The Museum of Contemporary Art San Diego (MCASD) in La Jolla traces its origins to philanthropist Ellen Browning Scripps. Her last home, a modern oceanfront dwelling completed in 1916 by Irving Gill, served as the Museum’s first location. Since opening in 1941, the Museum has undergone several architecturally distinct expansions; Mosher & Drew completed a series of expansions in 1950, 1960, and again in the late 1970s; and Venturi Scott Brown & Associates completed a renovation of MCASD’s La Jolla location in 1996. However, as the Museum’s art collection continued to expand, the building’s galleries became inadequate to display its holdings.
In 2014 Selldorf Architects was tasked with developing new architecture that would expand and enhance spaces for art and the public. The new design includes the renovation of 28,000 square feet of existing spaces, as well as the addition of 46,400 square feet of new spaces to MCASD, effectively doubling the Museum’s existing square footage. Selldorf Architects’ new plan provides significantly more gallery space for the collection, creates a more welcoming and clear entry, and gives greater coherence to the site enhancing the Museum’s connection to its spectacular coastal setting.
Comprised of a series of smaller volumes on three levels, the new addition along the southern part of the campus sits in balance to the scale of the existing structure. The design’s massing and materials, including cast-in-place concrete, travertine panels and aluminum brise-soleils, create a harmonious contrast with the existing stucco building. A new distinct entrance to the Museum is centrally situated and is now prominent from Prospect Street and Silverado Street. Visitors are greeted in an open and transparent lobby space which also includes the Museum bookstore. Venturi Scott Brown’s Axline Court will become an integral education space for the Museum.
Gallery circulation has been reconfigured and enhances the visitor experience throughout the campus. Upon entering, visitors have the option to go directly into the Special Exhibitions galleries or to new and existing permanent collection galleries.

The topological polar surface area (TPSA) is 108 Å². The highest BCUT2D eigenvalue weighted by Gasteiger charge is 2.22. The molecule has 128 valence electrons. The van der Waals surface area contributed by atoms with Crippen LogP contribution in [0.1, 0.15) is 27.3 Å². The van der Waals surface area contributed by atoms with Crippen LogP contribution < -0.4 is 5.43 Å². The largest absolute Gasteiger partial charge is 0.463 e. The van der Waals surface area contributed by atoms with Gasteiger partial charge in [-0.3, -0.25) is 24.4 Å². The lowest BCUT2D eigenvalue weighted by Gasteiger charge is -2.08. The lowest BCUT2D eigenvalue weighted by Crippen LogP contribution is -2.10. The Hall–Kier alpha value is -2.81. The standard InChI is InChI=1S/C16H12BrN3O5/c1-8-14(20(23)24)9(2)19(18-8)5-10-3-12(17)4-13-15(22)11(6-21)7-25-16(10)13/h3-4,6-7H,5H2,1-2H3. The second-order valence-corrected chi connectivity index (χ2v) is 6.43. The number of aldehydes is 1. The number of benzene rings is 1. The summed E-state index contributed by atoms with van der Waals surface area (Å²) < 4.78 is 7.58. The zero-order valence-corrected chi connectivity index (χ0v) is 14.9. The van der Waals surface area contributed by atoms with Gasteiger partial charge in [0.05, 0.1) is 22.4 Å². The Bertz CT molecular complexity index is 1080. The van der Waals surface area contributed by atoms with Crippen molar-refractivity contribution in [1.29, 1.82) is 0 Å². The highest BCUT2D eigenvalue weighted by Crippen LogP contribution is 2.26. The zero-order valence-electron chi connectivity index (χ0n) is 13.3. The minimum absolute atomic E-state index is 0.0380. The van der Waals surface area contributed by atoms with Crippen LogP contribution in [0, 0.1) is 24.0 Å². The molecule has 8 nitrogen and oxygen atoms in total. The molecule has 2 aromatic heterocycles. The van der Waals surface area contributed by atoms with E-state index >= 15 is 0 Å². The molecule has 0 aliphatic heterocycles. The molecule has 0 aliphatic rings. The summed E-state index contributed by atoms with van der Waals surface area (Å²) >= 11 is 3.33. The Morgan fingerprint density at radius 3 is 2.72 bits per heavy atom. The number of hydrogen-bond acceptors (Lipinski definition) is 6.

By quadrupling the size of the existing gallery space from almost 10,000 square feet to 40,000 square feet, the design provides space to simultaneously exhibit MCASD’s permanent collection as well as changing exhibitions. Many of the new galleries have high ceilings and the former Sherwood Auditorium has been repurposed as a 7,000 square foot gallery with 20’ ceilings. A partial component of the auditorium has also been converted to a flexible events space with a dedicated entrance accessed through Coast Boulevard South. Skylights and vertical windows bring the site’s distinct natural light and coastal views into the new spaces.
An existing parking lot and loading dock on the north end of campus is transformed into a new publicly accessible art park. New terraces offer dramatic views of the Pacific Coast from two levels and enhance the connection of the overall complex to its context. MCASD’s operations are further enhanced with up-to-date back of house spaces including a new loading dock, art preparator’s room, freight elevator, art storage, and two levels of below-grade parking.
(Photography credits: Nicholas Venezia)